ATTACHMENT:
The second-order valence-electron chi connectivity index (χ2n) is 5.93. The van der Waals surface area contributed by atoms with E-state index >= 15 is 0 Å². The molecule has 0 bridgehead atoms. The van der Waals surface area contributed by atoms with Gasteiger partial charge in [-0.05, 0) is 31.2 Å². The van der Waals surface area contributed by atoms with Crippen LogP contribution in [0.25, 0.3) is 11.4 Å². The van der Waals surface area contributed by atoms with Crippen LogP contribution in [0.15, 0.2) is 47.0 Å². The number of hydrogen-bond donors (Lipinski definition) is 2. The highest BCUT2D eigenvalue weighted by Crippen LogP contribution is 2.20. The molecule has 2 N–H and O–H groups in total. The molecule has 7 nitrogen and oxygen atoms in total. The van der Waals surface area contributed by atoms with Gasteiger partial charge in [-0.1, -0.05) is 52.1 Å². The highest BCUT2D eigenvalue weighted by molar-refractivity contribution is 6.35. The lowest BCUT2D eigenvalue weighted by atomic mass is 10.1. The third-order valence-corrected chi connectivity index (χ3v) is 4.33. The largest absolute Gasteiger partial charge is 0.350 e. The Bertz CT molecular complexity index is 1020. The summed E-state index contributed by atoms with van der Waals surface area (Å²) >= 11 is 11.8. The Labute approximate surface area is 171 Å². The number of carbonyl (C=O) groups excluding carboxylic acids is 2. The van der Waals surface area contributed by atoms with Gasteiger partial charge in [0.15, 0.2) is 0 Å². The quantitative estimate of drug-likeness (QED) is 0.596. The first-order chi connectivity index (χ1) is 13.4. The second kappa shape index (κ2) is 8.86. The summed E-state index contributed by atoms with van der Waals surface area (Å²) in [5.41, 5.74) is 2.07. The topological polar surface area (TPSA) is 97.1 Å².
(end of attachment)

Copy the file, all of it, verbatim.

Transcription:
The second-order valence-electron chi connectivity index (χ2n) is 5.93. The van der Waals surface area contributed by atoms with E-state index >= 15 is 0 Å². The molecule has 0 bridgehead atoms. The van der Waals surface area contributed by atoms with Gasteiger partial charge in [-0.05, 0) is 31.2 Å². The van der Waals surface area contributed by atoms with Crippen LogP contribution in [0.25, 0.3) is 11.4 Å². The van der Waals surface area contributed by atoms with Crippen LogP contribution in [0.15, 0.2) is 47.0 Å². The number of hydrogen-bond donors (Lipinski definition) is 2. The highest BCUT2D eigenvalue weighted by Crippen LogP contribution is 2.20. The molecule has 2 N–H and O–H groups in total. The molecule has 7 nitrogen and oxygen atoms in total. The van der Waals surface area contributed by atoms with Gasteiger partial charge in [-0.1, -0.05) is 52.1 Å². The highest BCUT2D eigenvalue weighted by molar-refractivity contribution is 6.35. The lowest BCUT2D eigenvalue weighted by atomic mass is 10.1. The third-order valence-corrected chi connectivity index (χ3v) is 4.33. The largest absolute Gasteiger partial charge is 0.350 e. The Bertz CT molecular complexity index is 1020. The summed E-state index contributed by atoms with van der Waals surface area (Å²) >= 11 is 11.8. The Labute approximate surface area is 171 Å². The number of carbonyl (C=O) groups excluding carboxylic acids is 2. The van der Waals surface area contributed by atoms with Gasteiger partial charge in [0.15, 0.2) is 0 Å². The quantitative estimate of drug-likeness (QED) is 0.596. The first-order chi connectivity index (χ1) is 13.4. The second kappa shape index (κ2) is 8.86. The summed E-state index contributed by atoms with van der Waals surface area (Å²) in [5.41, 5.74) is 2.07. The topological polar surface area (TPSA) is 97.1 Å².